Marks & Spencer is in a pay row with staff and could be axing 500 jobs. Is it time to split the retailer in two?

Julian Harris
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Marks & Spencer Christmas Sales Expected To Be Disappointing
M&S shares are down 39 per cent since May last year (Source: Getty)

Marks & Spencer’s famous adverts (“These are not just potatoes, these are pan-shaken ready-to-roast extra-crispy King Edward potatoes...”) may have stayed ripe for mockery for over a decade, but between our guffaws lies a reluctant acceptance that the branding is absolutely spot on.

M&S food halls have been a roaring success, especially among the millions of Brits who would rather pay a little bit extra to secure a tastier-than-usual home dinner. And it doesn’t always cost an arm-and-a-(slow roasted, cider and honey basted...)-leg – the £10 meal deals have long been a favourite among City couples. Specifically, the £10 pizza-and-prosecco offer shows an acute understanding of its target market.

Read more: M&S pay row: New offer for workers - but campaigners say it isn't enough

Another aspect of M&S that has always made it stand out from the crowd is an above-average level of service. Mooch around a Marks in any corner of the country and one will generally find a more content, pleasant and helpful staff than in nearby, rival stores.

But could this be about to change? As first revealed in City A.M., the retail giant is at loggerheads with staff over a new pay deal, while Sky’s City editor (and City A.M. columnist) Mark Kleinman broke news over the weekend of an impending cull at M&S’s head office, with up to 500 jobs heading for the scrapheap. The cull is unsurprising, given M&S’s struggles in recent times. The food side of the business may be thriving, but the remainder looks like a completely different beast. Shares are down 39 per cent since May last year, with new boss Steve Rowe wrestling to turn around the company’s prospects.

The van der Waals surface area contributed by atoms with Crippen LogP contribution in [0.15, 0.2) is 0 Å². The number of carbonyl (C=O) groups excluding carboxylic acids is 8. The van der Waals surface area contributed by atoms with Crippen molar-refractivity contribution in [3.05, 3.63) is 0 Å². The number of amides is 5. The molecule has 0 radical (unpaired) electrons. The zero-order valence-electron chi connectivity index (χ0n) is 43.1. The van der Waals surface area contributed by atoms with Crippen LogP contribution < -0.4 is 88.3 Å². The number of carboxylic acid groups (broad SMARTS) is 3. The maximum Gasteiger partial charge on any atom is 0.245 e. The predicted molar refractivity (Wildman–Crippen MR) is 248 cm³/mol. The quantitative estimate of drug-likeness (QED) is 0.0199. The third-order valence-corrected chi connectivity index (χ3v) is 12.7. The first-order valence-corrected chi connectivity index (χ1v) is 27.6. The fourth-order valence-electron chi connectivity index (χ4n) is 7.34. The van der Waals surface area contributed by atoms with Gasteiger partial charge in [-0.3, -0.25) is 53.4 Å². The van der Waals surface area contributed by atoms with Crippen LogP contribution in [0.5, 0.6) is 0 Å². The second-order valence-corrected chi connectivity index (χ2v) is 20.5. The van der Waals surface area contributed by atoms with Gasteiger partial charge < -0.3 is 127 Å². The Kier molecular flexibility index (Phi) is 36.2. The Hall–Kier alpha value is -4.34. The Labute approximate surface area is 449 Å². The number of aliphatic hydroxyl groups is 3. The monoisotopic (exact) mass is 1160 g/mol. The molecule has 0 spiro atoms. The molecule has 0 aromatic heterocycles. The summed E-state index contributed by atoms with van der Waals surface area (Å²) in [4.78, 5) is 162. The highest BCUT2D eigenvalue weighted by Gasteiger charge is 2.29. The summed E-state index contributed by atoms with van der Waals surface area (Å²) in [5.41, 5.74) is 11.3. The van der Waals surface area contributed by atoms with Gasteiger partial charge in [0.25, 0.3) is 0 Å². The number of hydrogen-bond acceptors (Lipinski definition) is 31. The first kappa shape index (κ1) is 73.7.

Read more: What heatwave? M&S is already filming its Christmas advert

Keeping staff happy and helpful is key to M&S’s success, but management needs to find a way to afford the higher costs that this entails. Years of sclerotic decision-making and ineffective tinkering have forced the firm into a corner.

For the sake of its back office workers, its front of shop staff, and the customers they serve, Rowe must consider some radical ways of turning the business around. Most M&S customers either buy its food, or its clothes – but never both. So perhaps it’s even time to split the company in two.

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